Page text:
As of 1 July 2021 obligations to pay minimum mandatory State social insurance contributions

As of 1 July 2021, amendments to the Law on State Social Insurance enter into force, and minimum mandatory State social insurance contributions (minimum contributions) are implemented by these amendments.

What is the minimum object of contributions?
The minimum object of contributions per quarter are three minimum monthly salaries stipulated by the Cabinet of Ministers (the minimum monthly salary in 2021 is 500 Euro) – 1,500 Euro.

If the salary is less than the minimum salary of 500 Euro per month or 1,500 Euro per quarter as stipulated by the Cabinet of Ministers, the employer (incl. self-employed and payer of micro-enterprise tax) must pay the minimum contributions for their employees.

How is it determined whether minimum contributions are made for the employee?
If the employee is working for several employers or at the same time, is both an employee and a self-employed person, the income is summed up to determine whether it reaches the minimum amount.

If the person is both an employee and a self-employed person at the same time, the minimum contributions would have to be added only by the employer.

If the employee is working for several employers, and the total income of the employee does not reach the minimum contributions, each employer will have to add a part of contributions in proportion to the employee’s salary and in proportion to the time during which the employee has the status of an employee with the relevant employer.

How will the minimum contributions be calculated?
The minimum contributions that will have to be paid additionally by the employer and the self-employed are calculated by the State Social Insurance Agency (SSIA) within three months after the end of the quarter and shall be notified the State Revenue Service (SRS) until the 20th date of the third month.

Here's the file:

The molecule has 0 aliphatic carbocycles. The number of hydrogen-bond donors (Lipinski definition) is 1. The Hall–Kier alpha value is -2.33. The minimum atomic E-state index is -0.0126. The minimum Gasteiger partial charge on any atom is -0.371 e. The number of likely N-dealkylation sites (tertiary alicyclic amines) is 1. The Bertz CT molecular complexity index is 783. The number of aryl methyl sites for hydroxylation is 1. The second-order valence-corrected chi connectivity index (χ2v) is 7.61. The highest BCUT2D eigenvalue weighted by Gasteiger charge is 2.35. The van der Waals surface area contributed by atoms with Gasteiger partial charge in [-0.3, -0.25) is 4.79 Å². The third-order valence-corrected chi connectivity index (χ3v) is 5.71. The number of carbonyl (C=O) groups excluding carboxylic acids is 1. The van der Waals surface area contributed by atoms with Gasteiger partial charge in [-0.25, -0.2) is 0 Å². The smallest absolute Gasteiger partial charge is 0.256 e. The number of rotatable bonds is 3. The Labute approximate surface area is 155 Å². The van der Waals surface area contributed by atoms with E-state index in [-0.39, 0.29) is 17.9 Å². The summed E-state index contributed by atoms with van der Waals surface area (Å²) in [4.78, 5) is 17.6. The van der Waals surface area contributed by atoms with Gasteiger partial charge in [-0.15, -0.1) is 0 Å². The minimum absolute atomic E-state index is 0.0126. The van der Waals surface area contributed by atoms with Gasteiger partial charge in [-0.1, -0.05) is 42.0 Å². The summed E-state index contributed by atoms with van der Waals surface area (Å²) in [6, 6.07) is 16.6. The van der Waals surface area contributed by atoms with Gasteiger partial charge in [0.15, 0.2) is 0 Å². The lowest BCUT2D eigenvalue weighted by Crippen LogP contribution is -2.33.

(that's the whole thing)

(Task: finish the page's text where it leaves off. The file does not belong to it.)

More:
During three months after the end of the calendar year SSIA shall recalculate the minimum contributions taking into account the object of minimum mandatory contributions for that year, and then shall inform SRS on overpaid minimum contributions of the employer and the self-employed person.

Thus, notifications on minimum contributions will be sent both on quarterly and annual basis in general, and the employer will have to make payments for each quarter to comply with the statutory requirement on minimum contributions.

The employers will receive the first information on minimum contributions on 20 December 2021 – for the third quarter of this year. Whereas, SSIA will perform recalculation for 2021 until 23 March 2022.

SRS will send the information on calculated minimum contributions via Electronic Declaration System (EDS).

The Employer will have the duty to make the minimum contributions for the employees until the 23rd day of the third month since the date of receipt of the notice.


The employee’s declared salary in July 2021 is 300 Euro, in August – 300 Euro, and in September – 500 Euro. A total of 1,100 Euro.